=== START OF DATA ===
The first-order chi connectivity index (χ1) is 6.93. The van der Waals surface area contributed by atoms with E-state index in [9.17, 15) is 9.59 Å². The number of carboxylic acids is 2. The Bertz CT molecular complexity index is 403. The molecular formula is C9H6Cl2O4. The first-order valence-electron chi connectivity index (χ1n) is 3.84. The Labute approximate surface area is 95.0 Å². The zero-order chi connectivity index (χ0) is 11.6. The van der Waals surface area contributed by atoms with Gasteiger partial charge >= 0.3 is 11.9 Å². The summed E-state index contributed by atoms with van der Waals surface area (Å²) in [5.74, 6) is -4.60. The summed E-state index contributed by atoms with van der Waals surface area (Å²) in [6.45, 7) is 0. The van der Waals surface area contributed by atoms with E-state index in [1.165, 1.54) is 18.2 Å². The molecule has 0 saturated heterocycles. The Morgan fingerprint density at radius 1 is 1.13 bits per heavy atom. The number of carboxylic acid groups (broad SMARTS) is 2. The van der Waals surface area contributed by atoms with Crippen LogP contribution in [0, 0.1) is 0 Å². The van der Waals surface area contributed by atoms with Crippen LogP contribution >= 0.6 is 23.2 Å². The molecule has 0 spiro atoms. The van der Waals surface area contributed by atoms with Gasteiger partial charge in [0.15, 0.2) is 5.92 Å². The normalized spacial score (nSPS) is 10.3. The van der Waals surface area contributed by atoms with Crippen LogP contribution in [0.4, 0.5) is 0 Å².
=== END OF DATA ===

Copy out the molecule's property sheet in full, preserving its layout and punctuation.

The first-order chi connectivity index (χ1) is 6.93. The van der Waals surface area contributed by atoms with E-state index in [9.17, 15) is 9.59 Å². The number of carboxylic acids is 2. The Bertz CT molecular complexity index is 403. The molecular formula is C9H6Cl2O4. The first-order valence-electron chi connectivity index (χ1n) is 3.84. The Labute approximate surface area is 95.0 Å². The zero-order chi connectivity index (χ0) is 11.6. The van der Waals surface area contributed by atoms with Gasteiger partial charge >= 0.3 is 11.9 Å². The summed E-state index contributed by atoms with van der Waals surface area (Å²) in [5.74, 6) is -4.60. The summed E-state index contributed by atoms with van der Waals surface area (Å²) in [6.45, 7) is 0. The van der Waals surface area contributed by atoms with E-state index in [1.165, 1.54) is 18.2 Å². The molecule has 0 saturated heterocycles. The Morgan fingerprint density at radius 1 is 1.13 bits per heavy atom. The number of carboxylic acid groups (broad SMARTS) is 2. The van der Waals surface area contributed by atoms with Crippen LogP contribution in [0, 0.1) is 0 Å². The van der Waals surface area contributed by atoms with Crippen LogP contribution >= 0.6 is 23.2 Å². The molecule has 0 spiro atoms. The van der Waals surface area contributed by atoms with Gasteiger partial charge in [0.15, 0.2) is 5.92 Å². The normalized spacial score (nSPS) is 10.3. The van der Waals surface area contributed by atoms with Crippen LogP contribution in [0.4, 0.5) is 0 Å².